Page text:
Kroger’s smart shelves ditch the paper, drop the lights and delight the shoppers

The future beckons in Aisle 3.

Your eyes scan side to side to absorb product-packed shelves ablaze with digital prices, deals of the hour and imagery of foods that soon may star on your dinner table. You’re thinking Italian.

You look closer. Nutritional and allergy data stream from the IoT-enabled display. Sundried tomatoes announce they are gluten free. Pasta sauce reveals: “I’m local!” Bluetooth in the shelf interacts with the shopping list in your smartphone, lighting up a shelf beneath the very next item you came to fetch: fettuccine.

That’s what you see in Kroger EDGE, a new, cloud-based signage solution for retail shelves. But what’s not here is equally enticing: no printed price tags, no cardboard promos and none of the bright lighting normally needed to blast extra photons onto all of that paper.

“It’s cleaner and environmentally efficient – and our customers perceive that and like it,” says Brett Bonner, vice president of research and development. “This is green power.”

Kroger EDGE shelves containing boxes of cereal bars.
Kroger EDGE shelves.

EDGE – which stands for Enhanced Display for Grocery Environment – relies on Microsoft Azure to store and process volumes of data generated by customer actions on and around the shelves.

Connected by IoT sensors, EDGE beams real-time info from every aisle and endcap at 16 test stores located near the company’s Cincinnati, Ohio headquarters. This year, the Kroger Co. – America’s largest supermarket chain – will introduce EDGE at 120 total stores.

Quietly, though, the new solution also shines an environmentally gentle light on Kroger’s larger commitment to earth friendliness, Bonner says.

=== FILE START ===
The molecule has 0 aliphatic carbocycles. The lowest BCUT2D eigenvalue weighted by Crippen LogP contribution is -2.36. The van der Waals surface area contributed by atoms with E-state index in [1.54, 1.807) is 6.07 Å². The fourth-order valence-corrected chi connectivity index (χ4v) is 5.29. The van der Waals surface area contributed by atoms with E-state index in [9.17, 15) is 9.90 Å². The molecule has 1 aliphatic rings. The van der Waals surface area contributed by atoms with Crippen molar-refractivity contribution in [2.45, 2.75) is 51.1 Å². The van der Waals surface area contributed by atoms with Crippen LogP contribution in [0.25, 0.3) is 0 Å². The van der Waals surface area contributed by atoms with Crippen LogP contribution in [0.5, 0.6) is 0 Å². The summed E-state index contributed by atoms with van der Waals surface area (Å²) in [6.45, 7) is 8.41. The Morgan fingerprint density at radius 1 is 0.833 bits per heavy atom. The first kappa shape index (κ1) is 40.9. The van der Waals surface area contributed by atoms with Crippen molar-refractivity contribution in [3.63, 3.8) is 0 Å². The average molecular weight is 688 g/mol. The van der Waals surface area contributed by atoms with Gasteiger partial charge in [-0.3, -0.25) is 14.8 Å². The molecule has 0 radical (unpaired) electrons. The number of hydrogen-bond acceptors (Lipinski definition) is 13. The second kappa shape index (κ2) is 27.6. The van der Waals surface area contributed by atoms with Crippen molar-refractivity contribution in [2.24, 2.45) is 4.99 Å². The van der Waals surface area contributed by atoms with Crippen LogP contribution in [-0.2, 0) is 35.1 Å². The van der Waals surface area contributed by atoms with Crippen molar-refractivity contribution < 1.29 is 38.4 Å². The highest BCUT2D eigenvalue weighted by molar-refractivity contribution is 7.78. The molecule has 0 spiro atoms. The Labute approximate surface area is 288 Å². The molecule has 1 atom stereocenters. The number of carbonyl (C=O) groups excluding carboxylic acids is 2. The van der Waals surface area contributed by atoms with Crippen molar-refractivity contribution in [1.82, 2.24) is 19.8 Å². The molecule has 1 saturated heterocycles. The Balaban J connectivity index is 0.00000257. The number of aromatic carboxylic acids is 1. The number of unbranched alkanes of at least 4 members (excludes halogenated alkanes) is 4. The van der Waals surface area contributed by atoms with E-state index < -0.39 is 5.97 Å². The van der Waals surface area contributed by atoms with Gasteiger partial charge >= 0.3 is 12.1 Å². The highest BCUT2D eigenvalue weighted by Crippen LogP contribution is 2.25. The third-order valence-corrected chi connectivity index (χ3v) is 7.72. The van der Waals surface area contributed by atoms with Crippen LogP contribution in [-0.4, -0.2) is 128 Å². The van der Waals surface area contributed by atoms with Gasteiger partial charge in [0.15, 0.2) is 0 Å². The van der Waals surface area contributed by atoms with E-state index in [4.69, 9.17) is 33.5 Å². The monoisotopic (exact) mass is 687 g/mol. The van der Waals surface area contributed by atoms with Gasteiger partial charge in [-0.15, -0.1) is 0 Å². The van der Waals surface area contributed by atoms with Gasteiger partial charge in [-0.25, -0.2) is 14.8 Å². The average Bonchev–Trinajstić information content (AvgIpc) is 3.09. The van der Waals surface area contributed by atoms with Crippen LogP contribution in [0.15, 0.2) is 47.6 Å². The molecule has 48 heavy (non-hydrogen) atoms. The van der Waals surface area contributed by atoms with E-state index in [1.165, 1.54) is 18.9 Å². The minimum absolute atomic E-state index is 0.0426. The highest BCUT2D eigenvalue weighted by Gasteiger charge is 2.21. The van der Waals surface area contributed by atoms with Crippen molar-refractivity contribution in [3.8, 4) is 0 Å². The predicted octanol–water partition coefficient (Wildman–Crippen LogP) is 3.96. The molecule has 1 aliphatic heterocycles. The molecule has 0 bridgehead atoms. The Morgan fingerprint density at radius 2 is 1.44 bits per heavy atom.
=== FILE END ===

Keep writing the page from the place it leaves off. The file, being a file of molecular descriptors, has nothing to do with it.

EDGE is designed, for example, to use a low-voltage, direct current that meets standards set by the EMerge Alliance, an industry association that’s leading adoption of safe, efficient power in commercial buildings.

As EDGE matures, it will run on renewable energy sources, Bonner says. Currently, the system uses an LED light source that saps far less power than incandescent or fluorescent light bulbs.

“The main reason for having big lights in stores is because you’ve got to light it up to read paper tags,” Bonner says. “With this, you can also turn down your lights.”

LED lights above a produce section in a Kroger store.
EDGE shelves allow Kroger to equip stores with lower-voltage LED lights.

Over the next two years, Kroger aims to cut its cumulative electricity consumption by 40 percent across the nearly 2,800 stores it operates in 35 states under two dozen banners, according to its sustainability report.

In fact, the company’s energy-reduction efforts saved more than 135 million kilowatt hours during 2017 – and more than 1.7 billion kilowatt hours during the years since 2000. Those actions recently earned Kroger the 2018 Energy Star Partner of the Year Award from the U.S. Environmental Protection Agency.

All of those kilowatt hours “equate to an energy amount to power 146,000 single-family detached homes, such as in Portland, Oregon, for a year,” says Kristal Howard, head of corporate communications and media relations at the Kroger Co.